(ἡ) θεοφάνεια theophaneia,[1] meaning "appearance of a god") refers to the appearance of a deity to a human.[2][3][4] This term has been used to refer to appearances of the gods in the ancient Greek and Near Eastern religions. While the Iliad
Iliad
is the earliest source for descriptions of theophanies in the Classical tradition/era (and they occur throughout Greek mythology), probably the earliest description of a theophany is in the Epic of Gilgamesh.[5] The term theophany has acquired a specific usage for Christians and Jews
Jews
with respect to the Bible: It refers to the manifestation of the Abrahamic God
God
to people; the sensible sign by which his presence is revealed
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Arabic Script
The Arabic
Arabic
script is the writing system used for writing Arabic language and several other languages of Asia and Africa, such as Azerbaijani, Pashto, Persian, Kurdish, Lurish, Urdu, Mandinka, and others.[1] Until the 16th century, it was also used to write some texts in Spanish and prior to the Turkish language
Turkish language
reform was written in Perso- Arabic
Arabic
script.[2] It is the second-most widely used writing system in the world by the number of countries using it and the third by the number of users, after Latin and Chinese characters.[3] The Arabic
Arabic
script is written from right to left in a cursive style. In most cases the letters transcribe consonants, or consonants and a few vowels, so most Arabic
Arabic
alphabets are abjads.[citation needed] The script was first used to write texts in Arabic, most notably the Qurʼān, the holy book of Islam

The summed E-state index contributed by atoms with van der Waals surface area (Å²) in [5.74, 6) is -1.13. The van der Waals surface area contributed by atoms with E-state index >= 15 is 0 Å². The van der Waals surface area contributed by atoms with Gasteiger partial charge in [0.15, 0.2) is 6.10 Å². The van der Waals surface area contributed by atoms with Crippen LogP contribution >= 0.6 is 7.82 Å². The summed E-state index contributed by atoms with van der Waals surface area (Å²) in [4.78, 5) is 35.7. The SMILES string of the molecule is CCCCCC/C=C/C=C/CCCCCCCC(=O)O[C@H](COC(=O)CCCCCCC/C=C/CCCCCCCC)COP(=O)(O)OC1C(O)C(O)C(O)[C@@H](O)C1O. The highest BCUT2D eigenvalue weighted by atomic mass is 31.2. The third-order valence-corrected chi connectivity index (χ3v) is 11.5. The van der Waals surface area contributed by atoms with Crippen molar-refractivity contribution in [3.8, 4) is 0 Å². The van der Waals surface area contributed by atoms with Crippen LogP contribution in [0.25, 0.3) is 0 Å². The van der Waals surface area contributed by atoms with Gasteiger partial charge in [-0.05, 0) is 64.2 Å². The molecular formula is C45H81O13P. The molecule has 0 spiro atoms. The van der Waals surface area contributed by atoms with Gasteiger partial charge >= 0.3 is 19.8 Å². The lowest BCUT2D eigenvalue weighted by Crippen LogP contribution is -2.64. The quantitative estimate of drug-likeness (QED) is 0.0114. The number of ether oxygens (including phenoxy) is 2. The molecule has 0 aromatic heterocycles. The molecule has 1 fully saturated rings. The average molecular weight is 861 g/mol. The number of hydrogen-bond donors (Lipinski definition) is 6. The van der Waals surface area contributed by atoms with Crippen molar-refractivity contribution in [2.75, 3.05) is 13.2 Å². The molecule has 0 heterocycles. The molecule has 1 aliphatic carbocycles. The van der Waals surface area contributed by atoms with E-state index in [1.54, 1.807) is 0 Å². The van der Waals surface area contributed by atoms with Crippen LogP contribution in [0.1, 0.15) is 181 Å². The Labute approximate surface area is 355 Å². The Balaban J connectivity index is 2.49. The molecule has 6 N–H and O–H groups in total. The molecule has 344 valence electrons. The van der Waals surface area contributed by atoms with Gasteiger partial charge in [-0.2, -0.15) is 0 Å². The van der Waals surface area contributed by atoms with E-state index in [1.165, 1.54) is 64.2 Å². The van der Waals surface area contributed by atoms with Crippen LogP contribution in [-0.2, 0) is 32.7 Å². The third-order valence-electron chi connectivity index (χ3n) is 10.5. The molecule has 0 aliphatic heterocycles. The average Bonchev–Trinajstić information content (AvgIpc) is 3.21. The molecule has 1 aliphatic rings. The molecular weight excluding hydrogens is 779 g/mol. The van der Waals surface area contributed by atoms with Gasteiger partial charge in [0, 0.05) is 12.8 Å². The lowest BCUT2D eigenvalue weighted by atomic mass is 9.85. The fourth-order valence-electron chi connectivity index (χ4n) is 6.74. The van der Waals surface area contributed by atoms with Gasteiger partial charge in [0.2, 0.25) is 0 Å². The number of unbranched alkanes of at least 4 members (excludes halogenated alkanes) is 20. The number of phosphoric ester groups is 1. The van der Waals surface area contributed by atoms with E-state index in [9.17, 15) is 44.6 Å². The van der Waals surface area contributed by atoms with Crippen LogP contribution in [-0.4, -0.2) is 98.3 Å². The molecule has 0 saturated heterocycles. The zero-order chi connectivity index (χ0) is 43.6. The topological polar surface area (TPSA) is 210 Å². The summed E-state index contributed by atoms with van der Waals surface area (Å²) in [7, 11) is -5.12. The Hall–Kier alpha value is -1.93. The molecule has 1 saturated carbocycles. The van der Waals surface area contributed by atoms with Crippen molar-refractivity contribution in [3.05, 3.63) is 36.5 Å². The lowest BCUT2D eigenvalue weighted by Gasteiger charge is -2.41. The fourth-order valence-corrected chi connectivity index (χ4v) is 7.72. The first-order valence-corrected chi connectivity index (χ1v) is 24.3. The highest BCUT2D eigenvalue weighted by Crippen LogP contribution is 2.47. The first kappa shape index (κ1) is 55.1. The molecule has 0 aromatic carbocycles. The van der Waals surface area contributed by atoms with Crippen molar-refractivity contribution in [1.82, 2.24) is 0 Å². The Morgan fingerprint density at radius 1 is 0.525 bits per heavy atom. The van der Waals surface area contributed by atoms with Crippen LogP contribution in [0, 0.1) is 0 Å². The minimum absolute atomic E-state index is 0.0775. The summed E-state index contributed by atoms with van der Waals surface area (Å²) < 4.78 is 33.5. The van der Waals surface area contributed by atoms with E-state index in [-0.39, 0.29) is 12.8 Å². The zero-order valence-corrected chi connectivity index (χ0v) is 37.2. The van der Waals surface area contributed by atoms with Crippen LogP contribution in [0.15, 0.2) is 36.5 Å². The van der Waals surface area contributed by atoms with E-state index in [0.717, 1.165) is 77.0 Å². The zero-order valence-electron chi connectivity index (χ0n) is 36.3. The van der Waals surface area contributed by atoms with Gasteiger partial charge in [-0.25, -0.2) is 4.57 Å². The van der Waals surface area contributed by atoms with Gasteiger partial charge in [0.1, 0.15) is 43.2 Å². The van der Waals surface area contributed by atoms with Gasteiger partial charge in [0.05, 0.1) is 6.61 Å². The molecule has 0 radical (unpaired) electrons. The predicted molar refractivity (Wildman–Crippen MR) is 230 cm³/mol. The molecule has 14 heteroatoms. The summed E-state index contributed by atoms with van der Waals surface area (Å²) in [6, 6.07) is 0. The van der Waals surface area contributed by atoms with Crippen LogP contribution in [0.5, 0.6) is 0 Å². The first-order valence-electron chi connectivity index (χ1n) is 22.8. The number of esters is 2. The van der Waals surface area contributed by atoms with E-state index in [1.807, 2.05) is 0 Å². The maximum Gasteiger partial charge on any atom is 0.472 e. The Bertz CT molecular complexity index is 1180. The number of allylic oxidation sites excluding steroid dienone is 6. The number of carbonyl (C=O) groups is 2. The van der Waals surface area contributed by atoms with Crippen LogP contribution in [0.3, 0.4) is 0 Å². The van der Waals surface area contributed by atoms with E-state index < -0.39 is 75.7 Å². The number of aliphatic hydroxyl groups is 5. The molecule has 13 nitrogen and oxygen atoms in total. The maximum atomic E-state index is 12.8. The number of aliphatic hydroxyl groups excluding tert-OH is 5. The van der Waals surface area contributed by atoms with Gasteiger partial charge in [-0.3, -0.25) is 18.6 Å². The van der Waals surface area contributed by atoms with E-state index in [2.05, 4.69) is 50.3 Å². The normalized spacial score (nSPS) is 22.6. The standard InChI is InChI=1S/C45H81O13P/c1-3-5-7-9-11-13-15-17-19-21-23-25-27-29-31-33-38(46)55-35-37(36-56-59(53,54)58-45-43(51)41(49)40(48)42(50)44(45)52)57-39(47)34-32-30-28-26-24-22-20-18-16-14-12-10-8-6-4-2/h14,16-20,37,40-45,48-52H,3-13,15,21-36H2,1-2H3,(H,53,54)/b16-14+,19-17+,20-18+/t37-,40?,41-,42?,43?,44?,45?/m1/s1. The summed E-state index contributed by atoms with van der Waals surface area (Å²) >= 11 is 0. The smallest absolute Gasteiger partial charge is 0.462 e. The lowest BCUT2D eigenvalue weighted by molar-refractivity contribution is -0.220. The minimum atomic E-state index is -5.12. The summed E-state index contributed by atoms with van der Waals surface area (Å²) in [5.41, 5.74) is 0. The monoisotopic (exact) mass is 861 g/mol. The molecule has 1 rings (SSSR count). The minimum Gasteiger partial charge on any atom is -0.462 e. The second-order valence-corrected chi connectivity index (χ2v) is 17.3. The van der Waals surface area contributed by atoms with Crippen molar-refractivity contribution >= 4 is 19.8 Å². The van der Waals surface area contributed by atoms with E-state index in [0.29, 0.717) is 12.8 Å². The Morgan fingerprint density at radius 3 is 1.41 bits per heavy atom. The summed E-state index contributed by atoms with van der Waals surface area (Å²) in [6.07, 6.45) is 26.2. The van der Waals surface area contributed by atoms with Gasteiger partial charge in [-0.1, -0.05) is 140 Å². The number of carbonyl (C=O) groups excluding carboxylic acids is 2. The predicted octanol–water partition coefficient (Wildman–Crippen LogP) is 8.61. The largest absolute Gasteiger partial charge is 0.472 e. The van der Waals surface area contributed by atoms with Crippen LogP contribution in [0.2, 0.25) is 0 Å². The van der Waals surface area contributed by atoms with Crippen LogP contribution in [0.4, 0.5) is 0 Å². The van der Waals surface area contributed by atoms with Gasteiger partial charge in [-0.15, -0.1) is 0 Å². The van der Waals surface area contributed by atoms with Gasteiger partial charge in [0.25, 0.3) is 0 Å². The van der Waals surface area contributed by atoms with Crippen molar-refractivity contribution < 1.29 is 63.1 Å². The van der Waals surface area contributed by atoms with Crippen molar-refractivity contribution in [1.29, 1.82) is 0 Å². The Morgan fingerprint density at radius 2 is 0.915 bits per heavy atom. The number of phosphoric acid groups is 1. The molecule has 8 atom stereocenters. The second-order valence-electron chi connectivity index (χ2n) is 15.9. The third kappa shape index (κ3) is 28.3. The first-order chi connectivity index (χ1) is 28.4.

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English Language
English is a West Germanic language
West Germanic language
that was first spoken in early medieval England
England
and is now a global lingua franca.[4][5] Named after the Angles, one of the Germanic tribes that migrated to England, it ultimately derives its name from the Anglia (Angeln) peninsula in the Baltic Sea. It is closely related to the Frisian languages, but its vocabulary has been significantly influenced by other Germanic languages, particularly Norse (a North Germanic
North Germanic
language), as well as by Latin
Latin
and Romance languages, especially French.[6] English has developed over the course of more than 1,400 years. The earliest forms of English, a set of Anglo-Frisian dialects brought to Great Britain by Anglo-Saxon settlers in the 5th century, are called Old English
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Colombia
Coordinates: 4°N 72°W / 4°N 72°W / 4; -72 Republic
Republic
of Colombia República de Colombia  (Spanish)FlagCoat of armsMotto: "Libertad y Orden" (Spanish) "Freedom and Order"Anthem: ¡Oh, Gloria Inmarcesible!  (Spanish) O unfading glory!Location of  Colombia  (dark green) in South America  (grey)Capital and largest city Bogotá 4°35′N 74°4′W / 4.583°N 74.067°W / 4.583; -74.067Official languages SpanishaRecognized regional languages 68 ethnic languages and dialects
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Spanish Language
The Spanish language
Spanish language
(/ˈspænɪʃ/ ( listen);  Español (help·info)), also called the Castilian language[4] (/kæˈstɪliən/ ( listen),  castellano (help·info)), is a Western Romance language that originated in the Castile region of Spain
Spain
and today has hundreds of millions of native speakers in Latin
Latin
America and Spain. It is usually considered the world's second-most spoken native language, after Mandarin Chinese.[5][6][7][8][9] Spanish is a part of the Ibero-Romance group of languages, which evolved from several dialects of Vulgar Latin
Vulgar Latin
in Iberia after the collapse of the Western Roman Empire
Western Roman Empire
in the 5th century